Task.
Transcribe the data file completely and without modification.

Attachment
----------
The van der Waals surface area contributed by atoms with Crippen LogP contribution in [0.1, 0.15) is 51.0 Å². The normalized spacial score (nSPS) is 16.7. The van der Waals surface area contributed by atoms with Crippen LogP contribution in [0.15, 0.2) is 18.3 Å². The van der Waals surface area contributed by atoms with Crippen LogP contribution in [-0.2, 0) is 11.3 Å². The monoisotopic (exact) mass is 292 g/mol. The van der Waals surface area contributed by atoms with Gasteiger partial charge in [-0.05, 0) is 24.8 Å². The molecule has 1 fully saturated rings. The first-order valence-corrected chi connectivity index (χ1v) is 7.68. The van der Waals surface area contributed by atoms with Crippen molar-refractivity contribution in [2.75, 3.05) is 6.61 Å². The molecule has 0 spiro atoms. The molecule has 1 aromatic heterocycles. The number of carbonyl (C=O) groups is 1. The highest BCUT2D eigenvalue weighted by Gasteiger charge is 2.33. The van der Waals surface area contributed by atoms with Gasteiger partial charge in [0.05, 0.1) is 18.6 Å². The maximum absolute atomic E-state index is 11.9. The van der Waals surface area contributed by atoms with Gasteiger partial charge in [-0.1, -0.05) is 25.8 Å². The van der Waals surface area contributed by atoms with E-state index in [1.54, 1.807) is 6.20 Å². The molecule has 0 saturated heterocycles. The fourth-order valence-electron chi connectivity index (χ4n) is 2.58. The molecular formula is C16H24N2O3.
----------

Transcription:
The van der Waals surface area contributed by atoms with Crippen LogP contribution in [0.1, 0.15) is 51.0 Å². The normalized spacial score (nSPS) is 16.7. The van der Waals surface area contributed by atoms with Crippen LogP contribution in [0.15, 0.2) is 18.3 Å². The van der Waals surface area contributed by atoms with Crippen LogP contribution in [-0.2, 0) is 11.3 Å². The monoisotopic (exact) mass is 292 g/mol. The van der Waals surface area contributed by atoms with Gasteiger partial charge in [-0.05, 0) is 24.8 Å². The molecule has 1 fully saturated rings. The first-order valence-corrected chi connectivity index (χ1v) is 7.68. The van der Waals surface area contributed by atoms with Crippen molar-refractivity contribution in [2.75, 3.05) is 6.61 Å². The molecule has 0 spiro atoms. The molecule has 1 aromatic heterocycles. The number of carbonyl (C=O) groups is 1. The highest BCUT2D eigenvalue weighted by Gasteiger charge is 2.33. The van der Waals surface area contributed by atoms with Gasteiger partial charge in [0.05, 0.1) is 18.6 Å². The maximum absolute atomic E-state index is 11.9. The van der Waals surface area contributed by atoms with Gasteiger partial charge in [-0.1, -0.05) is 25.8 Å². The van der Waals surface area contributed by atoms with E-state index in [1.54, 1.807) is 6.20 Å². The molecule has 0 saturated heterocycles. The fourth-order valence-electron chi connectivity index (χ4n) is 2.58. The molecular formula is C16H24N2O3.